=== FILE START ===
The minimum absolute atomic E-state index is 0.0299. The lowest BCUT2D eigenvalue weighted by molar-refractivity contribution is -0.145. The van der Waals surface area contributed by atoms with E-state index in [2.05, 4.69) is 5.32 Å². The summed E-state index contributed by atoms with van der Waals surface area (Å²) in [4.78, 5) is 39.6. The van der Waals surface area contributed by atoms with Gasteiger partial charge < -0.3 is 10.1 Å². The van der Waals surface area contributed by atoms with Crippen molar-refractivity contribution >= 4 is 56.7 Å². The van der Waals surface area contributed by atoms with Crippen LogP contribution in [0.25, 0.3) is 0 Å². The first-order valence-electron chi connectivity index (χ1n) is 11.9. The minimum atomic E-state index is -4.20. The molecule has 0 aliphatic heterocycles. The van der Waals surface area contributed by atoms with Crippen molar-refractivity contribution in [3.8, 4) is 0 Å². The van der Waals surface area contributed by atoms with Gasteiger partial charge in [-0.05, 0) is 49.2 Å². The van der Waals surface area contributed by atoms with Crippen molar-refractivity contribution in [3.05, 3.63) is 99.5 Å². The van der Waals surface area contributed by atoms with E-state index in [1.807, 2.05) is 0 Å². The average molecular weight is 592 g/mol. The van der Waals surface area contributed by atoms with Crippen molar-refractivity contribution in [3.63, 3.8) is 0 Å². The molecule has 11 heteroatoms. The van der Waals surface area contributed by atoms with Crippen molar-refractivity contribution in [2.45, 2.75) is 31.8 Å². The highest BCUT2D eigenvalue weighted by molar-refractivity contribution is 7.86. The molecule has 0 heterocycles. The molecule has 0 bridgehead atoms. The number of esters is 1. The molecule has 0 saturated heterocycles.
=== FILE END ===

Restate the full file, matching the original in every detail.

The minimum absolute atomic E-state index is 0.0299. The lowest BCUT2D eigenvalue weighted by molar-refractivity contribution is -0.145. The van der Waals surface area contributed by atoms with E-state index in [2.05, 4.69) is 5.32 Å². The summed E-state index contributed by atoms with van der Waals surface area (Å²) in [4.78, 5) is 39.6. The van der Waals surface area contributed by atoms with Gasteiger partial charge < -0.3 is 10.1 Å². The van der Waals surface area contributed by atoms with Crippen molar-refractivity contribution >= 4 is 56.7 Å². The van der Waals surface area contributed by atoms with Crippen LogP contribution in [0.25, 0.3) is 0 Å². The first-order valence-electron chi connectivity index (χ1n) is 11.9. The minimum atomic E-state index is -4.20. The molecule has 0 aliphatic heterocycles. The van der Waals surface area contributed by atoms with Crippen molar-refractivity contribution in [3.8, 4) is 0 Å². The van der Waals surface area contributed by atoms with Gasteiger partial charge in [-0.05, 0) is 49.2 Å². The van der Waals surface area contributed by atoms with Crippen molar-refractivity contribution in [3.05, 3.63) is 99.5 Å². The van der Waals surface area contributed by atoms with E-state index in [1.807, 2.05) is 0 Å². The average molecular weight is 592 g/mol. The van der Waals surface area contributed by atoms with Crippen molar-refractivity contribution in [3.63, 3.8) is 0 Å². The molecule has 11 heteroatoms. The van der Waals surface area contributed by atoms with Crippen molar-refractivity contribution in [2.45, 2.75) is 31.8 Å². The highest BCUT2D eigenvalue weighted by molar-refractivity contribution is 7.86. The molecule has 0 heterocycles. The molecule has 0 bridgehead atoms. The number of esters is 1. The molecule has 0 saturated heterocycles.